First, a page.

This May, I spent a week exploring metropolitan French Canada: Québec City, Montréal and Ottawa City. When I travel, I love to try new foods and taste dishes I never thought I would eat. I'm an adventurous eater, but for those who are not, here are some food guidelines to follow when dining abroad.

These tips will give you guidance on how to to explore the region's culture through food. My examples are Canadian, but this can apply to wherever you are visiting, from Armenia to Zimbabwe.

1. Eat at a local chain restaurant

sandwich, lettuce, cheese, tomato, turkey, bread, ham
Dene Dryden

This seems like an unusual first rule; why would you want to get fast food on vacation? But, my very first meal in Canada was a sandwich from Tim Hortons. I noticed the differences compared to American fast food right away. There were no free-range ketchup dispensers, just the one or two packets they gave me. The default drink for some of the meals was water, not soda. Eating at Tim Hortons or the local equivalent of a fast food chain can reveal some interesting cultural differences.

2. Try some cross-culture foods

bread, cookie
Dene Dryden

Again, another interesting start to this list. I actually did this on accident. While at a small deli shop, sampling Montréal's timeless smoked meat (pictured below), I picked up a small pistachio cake for a snack later. The packaging says it was maamoul, made in the province I was in, but the recipe originates from the Middle East.

When you eat abroad, watch for the intersections of culture in the region. If you're not in Asia, see if the city has a Chinatown enclave and try a red bean cake. See what subcultures lie within the major culture of your vacation destination.

3. Sample a food made locally or by a small business

sandwich, ham, cheese, pastrami, lettuce, bacon, bread, meat, turkey
Dene Dryden

This is the true way to get a taste of the region. When finding places to eat lunch or get a snack, keep an eye out for small, family-owned restaurants and shops. By supporting their business, you're directly helping people in that country. You can also find some great foods to sample, too—I tried mead for the first time after buying a sample bottle from a local Québec beekeeper.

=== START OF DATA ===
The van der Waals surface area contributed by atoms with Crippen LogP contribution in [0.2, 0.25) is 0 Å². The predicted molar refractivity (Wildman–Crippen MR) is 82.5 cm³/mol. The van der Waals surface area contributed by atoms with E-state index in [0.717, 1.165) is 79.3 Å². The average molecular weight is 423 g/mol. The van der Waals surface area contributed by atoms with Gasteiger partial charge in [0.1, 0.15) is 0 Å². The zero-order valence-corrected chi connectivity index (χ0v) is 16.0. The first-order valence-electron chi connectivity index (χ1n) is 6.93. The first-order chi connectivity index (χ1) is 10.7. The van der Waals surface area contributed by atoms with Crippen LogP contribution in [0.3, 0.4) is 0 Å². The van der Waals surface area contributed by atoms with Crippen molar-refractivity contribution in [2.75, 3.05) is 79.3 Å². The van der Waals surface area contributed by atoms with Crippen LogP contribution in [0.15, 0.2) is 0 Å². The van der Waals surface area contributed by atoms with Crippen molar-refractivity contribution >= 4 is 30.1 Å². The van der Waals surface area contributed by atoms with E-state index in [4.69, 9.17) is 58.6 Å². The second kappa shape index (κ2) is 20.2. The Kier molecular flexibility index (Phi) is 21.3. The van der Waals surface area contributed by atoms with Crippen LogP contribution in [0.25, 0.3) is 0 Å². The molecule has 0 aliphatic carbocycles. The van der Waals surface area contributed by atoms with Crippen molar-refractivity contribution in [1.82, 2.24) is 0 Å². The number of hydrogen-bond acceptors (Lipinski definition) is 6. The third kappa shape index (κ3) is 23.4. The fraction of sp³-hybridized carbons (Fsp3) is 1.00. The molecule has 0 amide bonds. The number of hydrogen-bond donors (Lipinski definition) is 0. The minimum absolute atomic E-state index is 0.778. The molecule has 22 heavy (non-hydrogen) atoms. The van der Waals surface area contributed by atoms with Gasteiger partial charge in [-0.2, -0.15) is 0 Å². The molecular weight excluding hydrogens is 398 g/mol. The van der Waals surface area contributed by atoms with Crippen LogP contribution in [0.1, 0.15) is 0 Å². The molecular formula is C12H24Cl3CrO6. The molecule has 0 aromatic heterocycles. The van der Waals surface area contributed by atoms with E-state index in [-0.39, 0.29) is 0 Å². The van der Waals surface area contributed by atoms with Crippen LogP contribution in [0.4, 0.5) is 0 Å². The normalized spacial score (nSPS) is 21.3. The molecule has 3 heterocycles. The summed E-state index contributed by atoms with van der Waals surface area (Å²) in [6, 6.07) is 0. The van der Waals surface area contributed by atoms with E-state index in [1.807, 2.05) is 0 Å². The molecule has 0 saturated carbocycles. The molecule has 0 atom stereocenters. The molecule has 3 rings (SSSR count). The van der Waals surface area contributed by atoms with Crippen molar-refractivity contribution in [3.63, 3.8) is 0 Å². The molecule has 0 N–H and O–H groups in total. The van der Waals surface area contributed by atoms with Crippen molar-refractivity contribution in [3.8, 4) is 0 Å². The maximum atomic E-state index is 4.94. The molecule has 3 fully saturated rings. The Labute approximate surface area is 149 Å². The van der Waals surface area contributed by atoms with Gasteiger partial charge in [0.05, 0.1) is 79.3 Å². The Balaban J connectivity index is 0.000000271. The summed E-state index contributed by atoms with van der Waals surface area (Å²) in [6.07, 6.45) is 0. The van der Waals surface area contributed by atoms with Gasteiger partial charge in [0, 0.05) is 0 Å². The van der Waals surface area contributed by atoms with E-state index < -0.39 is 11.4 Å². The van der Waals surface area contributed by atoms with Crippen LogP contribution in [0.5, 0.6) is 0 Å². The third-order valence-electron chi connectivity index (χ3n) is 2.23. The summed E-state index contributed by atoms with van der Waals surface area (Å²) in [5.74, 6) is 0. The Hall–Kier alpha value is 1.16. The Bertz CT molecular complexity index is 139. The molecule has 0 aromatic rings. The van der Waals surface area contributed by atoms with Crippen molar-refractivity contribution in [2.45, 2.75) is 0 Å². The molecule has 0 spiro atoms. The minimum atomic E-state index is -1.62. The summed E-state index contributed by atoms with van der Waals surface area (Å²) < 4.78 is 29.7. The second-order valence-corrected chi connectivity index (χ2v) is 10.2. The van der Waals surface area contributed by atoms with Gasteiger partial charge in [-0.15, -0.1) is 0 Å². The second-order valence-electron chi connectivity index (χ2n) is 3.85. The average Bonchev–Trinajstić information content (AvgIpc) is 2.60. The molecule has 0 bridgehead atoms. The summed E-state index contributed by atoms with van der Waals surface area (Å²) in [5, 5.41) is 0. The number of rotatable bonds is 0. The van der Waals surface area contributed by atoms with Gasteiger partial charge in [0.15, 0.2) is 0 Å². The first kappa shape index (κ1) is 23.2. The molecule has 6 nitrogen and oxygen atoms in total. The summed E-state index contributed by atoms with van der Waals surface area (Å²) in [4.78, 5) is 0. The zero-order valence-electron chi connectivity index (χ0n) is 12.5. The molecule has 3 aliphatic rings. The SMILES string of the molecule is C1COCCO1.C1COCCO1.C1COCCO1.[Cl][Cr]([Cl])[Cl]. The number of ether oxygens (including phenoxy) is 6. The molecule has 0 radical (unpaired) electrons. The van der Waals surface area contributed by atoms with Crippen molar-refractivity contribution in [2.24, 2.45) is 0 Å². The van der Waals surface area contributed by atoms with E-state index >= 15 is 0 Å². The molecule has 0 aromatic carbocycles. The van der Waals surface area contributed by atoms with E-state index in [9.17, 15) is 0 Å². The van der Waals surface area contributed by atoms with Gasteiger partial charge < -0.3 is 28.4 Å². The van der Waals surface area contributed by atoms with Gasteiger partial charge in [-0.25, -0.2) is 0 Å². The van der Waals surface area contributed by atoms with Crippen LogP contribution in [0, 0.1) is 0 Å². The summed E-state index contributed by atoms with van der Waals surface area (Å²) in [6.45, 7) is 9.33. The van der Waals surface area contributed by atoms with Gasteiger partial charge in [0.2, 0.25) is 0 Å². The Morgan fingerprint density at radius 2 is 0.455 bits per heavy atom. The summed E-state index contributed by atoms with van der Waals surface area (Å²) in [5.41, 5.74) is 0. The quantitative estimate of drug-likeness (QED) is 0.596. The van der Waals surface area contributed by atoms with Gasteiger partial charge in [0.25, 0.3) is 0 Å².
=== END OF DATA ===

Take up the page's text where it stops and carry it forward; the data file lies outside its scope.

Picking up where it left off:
4. Try a staple, traditional food in that country

poutine, cheese, chips, french fries
Dene Dryden

Learn about the culture you are in directly by trying their cuisine. A typical Canadian dish is poutine: fries topped with a brown gravy and cheese curds. I even sampled it at a few different restaurants to compare the differences. (The best bowl of poutine I had also had pulled pork and carmelized onions in it.)

By finding foods that are foreign to you but familiar to the locals, you can literally dig in to the culture of the country or the region.

5. Eat something you can find at home but have never tried

Dene Dryden

Carpe diem! Yes, I could have had mussels in Kansas, but I ate them for the first time in Canada. Trying a food you can eat back at home is an enriching experience. When you eat it again sitting on your couch or in a local restaurant, you can always think back to the moment you first ate that very food item abroad. Memory lane, here we come.

6. Explore your libation options

coffee, ice, beer, ice cream, cream
Dene Dryden

If you can legally drink in the country you are in and want to imbibe, sampling locally-brewed drinks is another way to travel with your tongue. In countries other than the U.S., the culture around alcohol is different, and I picked up on that difference in Canada. Go ahead, try Chianti because it was referenced in Silence of the Lambs (like I did) or sip microbrewery beers. As always, drink responsibly.

7. Get some comfort food

cheese, pasta, sauce, chicken
Dene Dryden

It's okay to play it safe on the menu sometimes. With culture shock and the stresses of travel, eating a meal you enjoy at home can be a nice comfort. I didn't stay away from a burger or two on this trip, and my friend Ryan enjoyed the mac and cheese above.

8. Eat somewhere alone

tea, coffee
Dene Dryden

If you're traveling solo, this tip is moot. However, traveling with a group can make eating stressful, especially when everyone can't decide what time to go to dinner or where to eat.

With a few hours to spare before my tattoo appointment in Montréal, I split from my study abroad group to explore the area near the pier and had a relaxing moment in a little café with a cup of tea and a chocolate, matcha and strawberry tart. Treat yourself with some clarifying solitude and good food.

9. Splurge on a finer dining experience

Dene Dryden

To top off your experience dining abroad, be sure to include a meal at an upscale, fancy restaurant. Though it is important to stick to a budget, enjoying at least one pricier meal can open the door to new opportunities you'd never be exposed to at a deli or fast food joint. At a nicer restaurant in Montréal, I tried calamari, caviar, mussels and salmon tartare for the first time, and I felt fancier than hell.

Traveling abroad is an amazing experience. Hopefully these guidelines for discovering new foods enhance your vacation or semester abroad.